Teaching the Youth to Be Community-Oriented
Majority of parents can’t even convince their kids to tidy up their bedrooms, so it’s impossible to encourage teenagers to dump their computers and work on an “impossible” endeavor, right? Probably not. There are methods to influence them to stretch out of their self zones and have greater concern for the people around them.
As a parent, the following steps can aid you molding your teens into responsible as well as community-loving adults someday:
1. Give them autonomy.
How would you probably like it if someone were to always breathe down your neck whenever you move? That’s exactly how it is for most teenagers. Adults can get quite defensive when this point is raised, saying their kids have to act more responsibly before they can be given autonomy. However, it’s the opposite that is actually true: how are young people to act more responsibly if they never get the chance? If anything, psychological studies have discovered that the more you place your trust on someone, the more he will likely behave as you want him to.
2. Show real empathy.
Empathy is so much more than simply putting yourself in the other person’s shoes or being a very comforting listener. It’s actually feeling the emotions of the other. For example, if your child’s pet fish died, you empathize not by saying “It’s understand how you feel.” To empathize is to grieve with him. If your teen is hung up on looking “uncool” when volunteering, don’t dismiss it as “teens being teens.” Empathy takes decisive action: how can you make volunteering cool?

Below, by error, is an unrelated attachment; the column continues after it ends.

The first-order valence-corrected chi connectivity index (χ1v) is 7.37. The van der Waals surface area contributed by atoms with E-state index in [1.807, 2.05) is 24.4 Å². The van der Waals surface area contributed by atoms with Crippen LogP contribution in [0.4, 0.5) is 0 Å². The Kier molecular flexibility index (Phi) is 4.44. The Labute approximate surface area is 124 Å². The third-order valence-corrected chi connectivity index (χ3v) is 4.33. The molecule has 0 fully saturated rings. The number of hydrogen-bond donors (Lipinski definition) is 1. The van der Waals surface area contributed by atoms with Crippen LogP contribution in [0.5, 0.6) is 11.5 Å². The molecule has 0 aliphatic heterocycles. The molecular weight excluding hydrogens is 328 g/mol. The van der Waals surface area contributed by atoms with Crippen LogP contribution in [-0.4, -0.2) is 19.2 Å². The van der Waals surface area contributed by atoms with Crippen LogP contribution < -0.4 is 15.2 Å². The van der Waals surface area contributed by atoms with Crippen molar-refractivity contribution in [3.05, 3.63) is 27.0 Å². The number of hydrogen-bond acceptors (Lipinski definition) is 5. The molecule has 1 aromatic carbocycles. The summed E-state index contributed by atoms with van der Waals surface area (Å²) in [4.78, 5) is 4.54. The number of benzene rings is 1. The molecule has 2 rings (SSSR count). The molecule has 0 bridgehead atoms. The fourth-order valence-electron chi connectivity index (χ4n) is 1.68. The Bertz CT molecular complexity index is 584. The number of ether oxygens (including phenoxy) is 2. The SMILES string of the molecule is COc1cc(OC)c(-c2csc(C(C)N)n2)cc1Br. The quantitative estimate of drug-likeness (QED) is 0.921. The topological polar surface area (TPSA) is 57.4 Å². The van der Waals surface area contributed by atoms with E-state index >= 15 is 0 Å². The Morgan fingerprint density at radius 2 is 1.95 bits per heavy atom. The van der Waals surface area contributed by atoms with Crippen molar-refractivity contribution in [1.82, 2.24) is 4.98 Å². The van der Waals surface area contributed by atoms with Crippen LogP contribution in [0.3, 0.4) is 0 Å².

3. Set a good example.
Kids have never been superb at listening to their parents, but they have always imitated them. And there’s a biological logic behind that. Ever heard of mirror neurons and how they affect group behavior? Bottom line is, don’t demand from your teens what you won’t do yourself.
4. Appreciate their contributions.
Feeling invisible to you is an excellent way to quash their motivation. After all, why pitch in when you feel like nothing’s changed? This is why it’s critical that you communicate to them that their work is highly valued. And you have to say it to each of them, and not merely address a group.
5. Give them a meaningful purpose.
Why do these teens have to do all these things? Is it to make their parents happy or proud? Is it to have an excuse to spend time with someone they like? To get some kind of points from their teacher? All of these are poor motivation. Tell them how the youth’s service can matter to the general good of your community, and what’s at stake if they don’t show up. This is good motivation because a purpose in life is one of the most crucial factors of psychological as well as physical health. Proof is retiree volunteers living longer lives and being less likely to suffer depression compared to others who’d rather stay at home.